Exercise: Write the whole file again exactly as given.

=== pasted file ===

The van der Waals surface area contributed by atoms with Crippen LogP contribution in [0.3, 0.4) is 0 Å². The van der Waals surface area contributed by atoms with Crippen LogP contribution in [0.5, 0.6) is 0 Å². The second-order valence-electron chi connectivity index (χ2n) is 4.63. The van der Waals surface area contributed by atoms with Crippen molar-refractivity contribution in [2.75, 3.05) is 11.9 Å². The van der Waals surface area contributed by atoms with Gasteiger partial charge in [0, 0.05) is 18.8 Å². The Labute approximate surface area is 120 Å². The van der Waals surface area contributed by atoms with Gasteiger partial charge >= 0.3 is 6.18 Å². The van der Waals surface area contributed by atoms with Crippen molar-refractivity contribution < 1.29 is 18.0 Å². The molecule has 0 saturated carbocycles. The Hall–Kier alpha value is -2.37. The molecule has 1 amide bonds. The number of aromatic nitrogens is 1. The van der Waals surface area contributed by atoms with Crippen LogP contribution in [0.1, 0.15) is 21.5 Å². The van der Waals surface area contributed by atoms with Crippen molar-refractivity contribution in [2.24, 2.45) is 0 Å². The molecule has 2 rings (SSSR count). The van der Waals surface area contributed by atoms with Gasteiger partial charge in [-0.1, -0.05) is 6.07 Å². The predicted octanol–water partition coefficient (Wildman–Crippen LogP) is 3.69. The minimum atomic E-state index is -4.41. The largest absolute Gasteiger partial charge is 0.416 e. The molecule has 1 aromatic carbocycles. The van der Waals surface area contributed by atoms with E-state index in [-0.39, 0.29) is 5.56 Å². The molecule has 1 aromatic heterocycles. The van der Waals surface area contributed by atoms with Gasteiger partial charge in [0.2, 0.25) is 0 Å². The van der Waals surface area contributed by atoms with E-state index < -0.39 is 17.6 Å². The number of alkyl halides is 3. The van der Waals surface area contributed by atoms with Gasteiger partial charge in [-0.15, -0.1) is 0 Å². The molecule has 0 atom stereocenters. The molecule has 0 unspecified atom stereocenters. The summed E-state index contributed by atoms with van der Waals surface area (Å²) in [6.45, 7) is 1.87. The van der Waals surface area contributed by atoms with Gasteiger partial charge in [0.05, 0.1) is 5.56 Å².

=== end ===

The van der Waals surface area contributed by atoms with Crippen LogP contribution in [0.3, 0.4) is 0 Å². The van der Waals surface area contributed by atoms with Crippen LogP contribution in [0.5, 0.6) is 0 Å². The second-order valence-electron chi connectivity index (χ2n) is 4.63. The van der Waals surface area contributed by atoms with Crippen molar-refractivity contribution in [2.75, 3.05) is 11.9 Å². The van der Waals surface area contributed by atoms with Gasteiger partial charge in [0, 0.05) is 18.8 Å². The Labute approximate surface area is 120 Å². The van der Waals surface area contributed by atoms with Gasteiger partial charge >= 0.3 is 6.18 Å². The van der Waals surface area contributed by atoms with Crippen molar-refractivity contribution < 1.29 is 18.0 Å². The molecule has 0 saturated carbocycles. The Hall–Kier alpha value is -2.37. The molecule has 1 amide bonds. The number of aromatic nitrogens is 1. The van der Waals surface area contributed by atoms with Crippen LogP contribution in [0.1, 0.15) is 21.5 Å². The van der Waals surface area contributed by atoms with Crippen molar-refractivity contribution in [2.24, 2.45) is 0 Å². The molecule has 2 rings (SSSR count). The van der Waals surface area contributed by atoms with Gasteiger partial charge in [-0.1, -0.05) is 6.07 Å². The predicted octanol–water partition coefficient (Wildman–Crippen LogP) is 3.69. The minimum atomic E-state index is -4.41. The largest absolute Gasteiger partial charge is 0.416 e. The molecule has 1 aromatic carbocycles. The van der Waals surface area contributed by atoms with E-state index in [-0.39, 0.29) is 5.56 Å². The molecule has 1 aromatic heterocycles. The van der Waals surface area contributed by atoms with Gasteiger partial charge in [0.2, 0.25) is 0 Å². The van der Waals surface area contributed by atoms with E-state index < -0.39 is 17.6 Å². The number of alkyl halides is 3. The van der Waals surface area contributed by atoms with Gasteiger partial charge in [-0.15, -0.1) is 0 Å². The molecule has 0 atom stereocenters. The molecule has 0 unspecified atom stereocenters. The summed E-state index contributed by atoms with van der Waals surface area (Å²) in [6.45, 7) is 1.87. The van der Waals surface area contributed by atoms with Gasteiger partial charge in [0.05, 0.1) is 5.56 Å².